Our Neighbor

He owned the backyard. Or at least he thought he did. He wasn’t the nicest of neighbors. He went to war with any intruder daring to enter his property, driving them all away. An obnoxious defender of territory, he never backed down from a fight. He was certain that the beautiful purple desert sage bush at the far corner of the lawn belonged to him, as did the hummingbird feeder dangling from the patio overhang just outside our bedroom window. It was all his. He nested on a branch high in the recesses of the lemon tree and kept a sharp eye out for any threats to his domain. Should another hummingbird appear, he would race to confront it and, if necessary, knock it out of the air. It is said that hummingbirds are quite territorial and he proved that to be a huge understatement. Like the proverbial grumpy old man, his mantra was “Get off my lawn!” He was a fighter, not a lover. 

It wasn’t just other hummingbirds that he fought against, either. The Mexican fruit bats migrating through our Arizona desert drove him crazy. In the evening hundreds of them would descend on his yard, glomming onto his feeder, and sucking it dry of its precious nectar. He could only flit and fret and fuss and hope they’d soon go away. The bees buzzing around the garden’s blooms and blossoms also loved the sugary water that leaked from the feeder’s flowery tubes and they were also a continual nemesis. Life wasn’t easy for him, but he didn’t make it easier. We’d sit in the quiet of our bedroom and watch him struggle.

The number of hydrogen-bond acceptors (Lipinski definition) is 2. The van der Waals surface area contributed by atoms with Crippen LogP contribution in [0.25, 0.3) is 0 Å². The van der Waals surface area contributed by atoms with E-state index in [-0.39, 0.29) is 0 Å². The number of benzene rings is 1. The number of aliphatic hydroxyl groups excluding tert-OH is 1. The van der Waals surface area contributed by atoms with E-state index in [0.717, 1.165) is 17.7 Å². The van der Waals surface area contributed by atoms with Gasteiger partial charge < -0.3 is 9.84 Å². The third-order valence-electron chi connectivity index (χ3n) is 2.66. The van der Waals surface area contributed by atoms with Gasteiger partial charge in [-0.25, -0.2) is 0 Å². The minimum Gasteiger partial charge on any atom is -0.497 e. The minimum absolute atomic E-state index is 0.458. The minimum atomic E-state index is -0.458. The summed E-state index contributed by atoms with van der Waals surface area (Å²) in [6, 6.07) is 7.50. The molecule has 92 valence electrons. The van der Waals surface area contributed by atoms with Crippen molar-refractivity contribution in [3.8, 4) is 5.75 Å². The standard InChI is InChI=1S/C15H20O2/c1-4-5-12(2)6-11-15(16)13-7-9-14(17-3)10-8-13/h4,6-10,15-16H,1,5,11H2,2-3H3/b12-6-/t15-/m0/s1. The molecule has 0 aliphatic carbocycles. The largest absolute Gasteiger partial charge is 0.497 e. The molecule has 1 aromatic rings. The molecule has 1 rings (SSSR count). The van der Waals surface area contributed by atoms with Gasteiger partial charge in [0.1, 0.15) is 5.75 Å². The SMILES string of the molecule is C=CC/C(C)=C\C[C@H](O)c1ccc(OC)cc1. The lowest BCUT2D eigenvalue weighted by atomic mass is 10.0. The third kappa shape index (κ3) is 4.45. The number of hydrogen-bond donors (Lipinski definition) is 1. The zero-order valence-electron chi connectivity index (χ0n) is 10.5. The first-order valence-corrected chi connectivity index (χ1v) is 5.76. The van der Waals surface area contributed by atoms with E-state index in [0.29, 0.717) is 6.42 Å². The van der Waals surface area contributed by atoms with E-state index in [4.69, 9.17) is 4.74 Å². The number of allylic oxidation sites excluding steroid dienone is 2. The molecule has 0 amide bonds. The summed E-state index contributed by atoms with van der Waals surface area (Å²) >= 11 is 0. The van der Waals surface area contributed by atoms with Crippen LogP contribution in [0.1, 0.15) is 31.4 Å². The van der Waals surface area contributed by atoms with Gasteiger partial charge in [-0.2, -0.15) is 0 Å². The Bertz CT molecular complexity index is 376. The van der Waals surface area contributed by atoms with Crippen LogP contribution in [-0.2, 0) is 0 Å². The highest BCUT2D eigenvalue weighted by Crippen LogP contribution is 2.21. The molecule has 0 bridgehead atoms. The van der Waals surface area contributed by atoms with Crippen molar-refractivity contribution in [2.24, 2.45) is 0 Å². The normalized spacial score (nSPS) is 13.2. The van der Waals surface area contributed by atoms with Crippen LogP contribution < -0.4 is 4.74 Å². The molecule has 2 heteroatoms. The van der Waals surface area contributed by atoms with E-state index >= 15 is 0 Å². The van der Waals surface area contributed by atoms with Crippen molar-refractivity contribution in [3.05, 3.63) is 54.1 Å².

He was a demanding little bird. On occasion, when he found the feeder empty, he would repeatedly hurl himself against our sliding glass patio door. Bam! Bam! Bam! He’d create a huge racket and kept it up until my wife would finally go outside and refill the feeder. If she happened outside without the nectar, he would dive bomb her head until she went back inside and cooked another pot of his life sustaining food. He was always impatient, making sure that he was her first and only priority. We’d find ourselves laughing at his clamorous, insistent, high maintenance antics. He might be a jerk, but he was our jerk. 

There were four brightly colored feeding tubes in the glass feeder, but he never shared. It was all his and his alone. He had no noticeable social life, no friends, no family. Just a tiny, lonely bird with a huge yard to guard. Sometimes we would sit on the patio glider just a few feet from the feeder and watch as he fluttered, skipped, and danced just out of our reach. He would flash us his rose-red throat, then suddenly whirl away, turning his gorgeous shiny green back to us as if to remind us he didn’t belong to us and didn’t need us. Eventually he’d come close to us as if realizing we weren’t the enemy, but friendly, benevolent folks who, though capable of swatting him out of the air, never would. 

Life goes on and then it doesn’t. One morning we found his tiny body on the porch swing. It was a sad moment. Our beautiful neighbor and friend, angry and demanding as he could be, would no longer grace us with his presence. We miss him terribly. 

Numerous hummingbirds have passed through his yard on their way to somewhere else. So far, no one has moved in…